The story of psychology's emergence as a science in the late nineteenth century is largely one of reliance on developments in western Europe from direct foundations in Greek philosophy of science. The close association of psychology's history with Western intellectual traditions flows logically from basic philosophical premises about the nature of the person, which date back to the ancient Greeks. As we shall see, the basic assumption attending the flowering of ancient Greek thought is that the person is a dualistic entity composed of body and soul – the physical and the psychical, non-physical aspects of human experience. Through a complicated and complex history, psychology entered the twentieth century as a newly founded academic discipline and heir to a Western tradition that conceived of the person in terms of physical and psychical parts. As physics and physiology studied the former aspect, so too did the psychical aspect of experience require study, and thus was defined the purview of psychology.
In a real sense, the twentieth-century systems of psychology all evolved by accepting or rejecting the ancient Greek dualistic conception. With the emergence of modern science in post-Renaissance Europe, and the gradual abandonment of theological and metaphysical explanations of the psychical aspect of human experience, the need for an empirical psychology became more and more compelling. However, as psychology was redefined by nineteenth- and twentieth-century scientific advancements, its subject-matter and methodology were repeatedly debated. The twentieth-century systems, reviewed in the second half of this book, reflected differing solutions to questions about the content and method of psychology, but they all remained within the Western intellectual heritage stemming from the ancient Greeks.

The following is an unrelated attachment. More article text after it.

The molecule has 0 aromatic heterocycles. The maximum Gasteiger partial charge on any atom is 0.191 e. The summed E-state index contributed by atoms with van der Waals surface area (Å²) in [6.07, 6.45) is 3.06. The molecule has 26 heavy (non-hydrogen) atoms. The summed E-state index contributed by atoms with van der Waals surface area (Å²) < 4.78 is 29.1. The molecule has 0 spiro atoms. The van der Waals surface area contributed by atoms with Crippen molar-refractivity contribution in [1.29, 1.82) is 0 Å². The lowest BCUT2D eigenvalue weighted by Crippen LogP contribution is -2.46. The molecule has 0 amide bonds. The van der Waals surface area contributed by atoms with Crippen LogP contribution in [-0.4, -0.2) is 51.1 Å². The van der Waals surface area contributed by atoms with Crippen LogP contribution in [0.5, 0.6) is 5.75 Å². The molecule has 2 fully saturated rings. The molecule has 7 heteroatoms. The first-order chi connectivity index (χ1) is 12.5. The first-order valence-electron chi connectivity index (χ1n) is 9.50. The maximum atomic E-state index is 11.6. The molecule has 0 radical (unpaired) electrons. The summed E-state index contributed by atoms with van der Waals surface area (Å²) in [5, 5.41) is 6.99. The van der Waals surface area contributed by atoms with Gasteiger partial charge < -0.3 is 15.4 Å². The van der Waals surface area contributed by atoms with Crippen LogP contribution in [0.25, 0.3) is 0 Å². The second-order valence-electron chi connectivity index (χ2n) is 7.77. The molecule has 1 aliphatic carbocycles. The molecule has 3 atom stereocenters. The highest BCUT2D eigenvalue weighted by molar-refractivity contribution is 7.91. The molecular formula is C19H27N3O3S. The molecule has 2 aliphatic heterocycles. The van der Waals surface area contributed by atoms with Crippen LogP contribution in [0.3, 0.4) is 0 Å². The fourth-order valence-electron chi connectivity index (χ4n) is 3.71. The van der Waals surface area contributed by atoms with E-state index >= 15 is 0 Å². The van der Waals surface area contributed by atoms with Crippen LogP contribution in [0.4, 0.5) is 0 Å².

While the long intellectual link between contemporary empirical psychology and Western intellectual history is apparent, it is nevertheless the case that non-Western philosophies have given considerable attention to the nature of the person and the internal world of individual reflection. These non-Western sources of psychology's past may be considered in two ways. First, the important influence of non-Western thought on the course of Western psychology and science provided a rich resource. Indeed, we can point to certain historical periods during which contacts with Eastern intellectual and religious traditions, sometimes more advanced and often more varied than in the West, brought new or recovered achievements to Western intellectual progress.